The truth is that the idea of automatic reactive mass obliteration, which was so fundamental to the concept of mutually assured destruction, does not wash any more, and people in the west would not accept it. Yet Trident’s credibility rests on it. To me, Trident was a deterrent of the 20th century; it is not a deterrent of the 21st. We should be looking for something more proportionate and therefore more credible, and that might well not be nuclear. If we need time to do that, we should make that time.

If the deterrent is nuclear, should it be Trident? Trident was originally chosen because it was mobile and invisible, and therefore invulnerable to pre-emptive strike. We are told that that is still the case today. But will it still be invisible in 20 years? That is the crucial question. Do we believe that, by then, advances in technology will not have found a means of tracking submarines underwater from space or from the sea itself? If so, Trident will be redundant and the massive expenditure will have been wasted. Are we prepared to bet against that?

Are there alternatives? Having chosen Trident, the Government are determined not to weaken their position by conceding that there might be alternatives. I understand that. They have a case to make. However, after pressing them for many months, I was pleased that they finally acknowledged that alongside the options in the White Paper, there has been research into the electromagnetic launch of projectiles to achieve hypersonic velocities, and that study of kinetic energy missiles has been undertaken, albeit now discontinued. My hon. Friend the Member for The Wrekin (Mark Pritchard) referred to those. I have heard also from other sources of more substantial research work into these technologies which suggests their potential to be developed into variable, non-nuclear but powerful weapons systems that could become credible deterrents.

That is what we should be exploring, yet such options are not even discussed by the Government in this debate or in the White Paper. In fairness to the generation upon whom we are effectively seeking to dump an irreversible commitment to “son of Trident”, we should at least show that we have examined the options before doing so. I believe and have argued previously that before the House takes a final decision, we need a senior independent examination of and report on all the options, not just those in the White Paper. The decision is far too important to railroad through the House.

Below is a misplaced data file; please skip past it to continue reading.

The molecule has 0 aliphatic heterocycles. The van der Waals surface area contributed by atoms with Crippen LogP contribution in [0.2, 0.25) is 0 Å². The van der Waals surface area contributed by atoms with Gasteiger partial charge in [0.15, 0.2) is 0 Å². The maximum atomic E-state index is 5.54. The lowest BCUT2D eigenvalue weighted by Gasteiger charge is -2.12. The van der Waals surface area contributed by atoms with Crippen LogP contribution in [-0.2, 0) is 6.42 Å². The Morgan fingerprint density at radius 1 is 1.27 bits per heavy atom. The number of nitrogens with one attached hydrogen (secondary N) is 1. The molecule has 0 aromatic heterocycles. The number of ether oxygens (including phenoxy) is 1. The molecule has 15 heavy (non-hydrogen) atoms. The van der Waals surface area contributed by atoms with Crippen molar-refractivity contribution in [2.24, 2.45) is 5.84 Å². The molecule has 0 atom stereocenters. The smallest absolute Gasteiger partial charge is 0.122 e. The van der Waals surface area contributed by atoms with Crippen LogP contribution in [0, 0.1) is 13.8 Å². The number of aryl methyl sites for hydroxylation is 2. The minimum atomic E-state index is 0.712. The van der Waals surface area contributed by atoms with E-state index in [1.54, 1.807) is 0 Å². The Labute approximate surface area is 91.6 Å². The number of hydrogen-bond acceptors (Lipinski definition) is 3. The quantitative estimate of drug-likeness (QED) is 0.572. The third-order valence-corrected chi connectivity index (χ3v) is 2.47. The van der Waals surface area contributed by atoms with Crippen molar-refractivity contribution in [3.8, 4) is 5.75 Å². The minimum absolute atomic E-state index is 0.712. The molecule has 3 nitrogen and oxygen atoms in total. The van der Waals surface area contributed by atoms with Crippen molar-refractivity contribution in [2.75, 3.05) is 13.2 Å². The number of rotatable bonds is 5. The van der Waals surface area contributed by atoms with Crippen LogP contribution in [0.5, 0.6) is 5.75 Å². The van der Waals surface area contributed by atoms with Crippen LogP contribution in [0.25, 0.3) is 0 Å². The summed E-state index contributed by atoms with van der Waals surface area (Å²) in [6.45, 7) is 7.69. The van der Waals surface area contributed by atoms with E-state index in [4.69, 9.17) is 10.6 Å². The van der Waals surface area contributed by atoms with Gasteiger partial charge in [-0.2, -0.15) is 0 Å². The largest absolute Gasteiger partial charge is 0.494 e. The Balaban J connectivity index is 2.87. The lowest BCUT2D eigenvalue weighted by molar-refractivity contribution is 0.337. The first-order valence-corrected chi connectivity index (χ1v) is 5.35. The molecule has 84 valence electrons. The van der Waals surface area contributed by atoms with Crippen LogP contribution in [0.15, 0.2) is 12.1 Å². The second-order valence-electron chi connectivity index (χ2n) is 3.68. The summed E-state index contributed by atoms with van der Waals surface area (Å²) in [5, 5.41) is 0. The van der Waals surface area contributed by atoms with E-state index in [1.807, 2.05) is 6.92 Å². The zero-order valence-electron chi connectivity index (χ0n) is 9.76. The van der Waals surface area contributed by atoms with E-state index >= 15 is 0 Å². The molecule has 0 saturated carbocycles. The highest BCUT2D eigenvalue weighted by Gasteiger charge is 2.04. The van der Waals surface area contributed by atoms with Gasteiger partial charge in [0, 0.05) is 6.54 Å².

Do we have to decide now? American experts, including Professor Richard Garwin and former Principal Deputy Assistant Secretary of Defense Philip Coyle, tell us that on United States’ experience, our submarines could also have their life extended significantly beyond present
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calculations. Indeed, Philip Coyle says that the Vanguards included later improvements on the US design and

Whatever the exact truth, there is undoubtedly flexibility on time. The Government should use it to allow a proper assessment of their case to be made. Their failure to do so smacks of a rushed decision that will affect not us, but the next generation. We owe the next generation better than that. We owe them an honest assessment and a fully and responsibly justified decision. The White Paper and the motion offer neither of those. I will therefore support the amendment in the Lobby tonight.

3.39 pm

Sir Gerald Kaufman (Manchester, Gorton) (Lab): There is no doubt that nuclear weapons are the greatest menace to life on this planet. Climate change is an immense concern, but as was shown in Al Gore’s Oscar-winning film, “An Inconvenient Truth”, at last week’s European Union conference, and by this week’s Bill, with effort it can be contained and even reversed.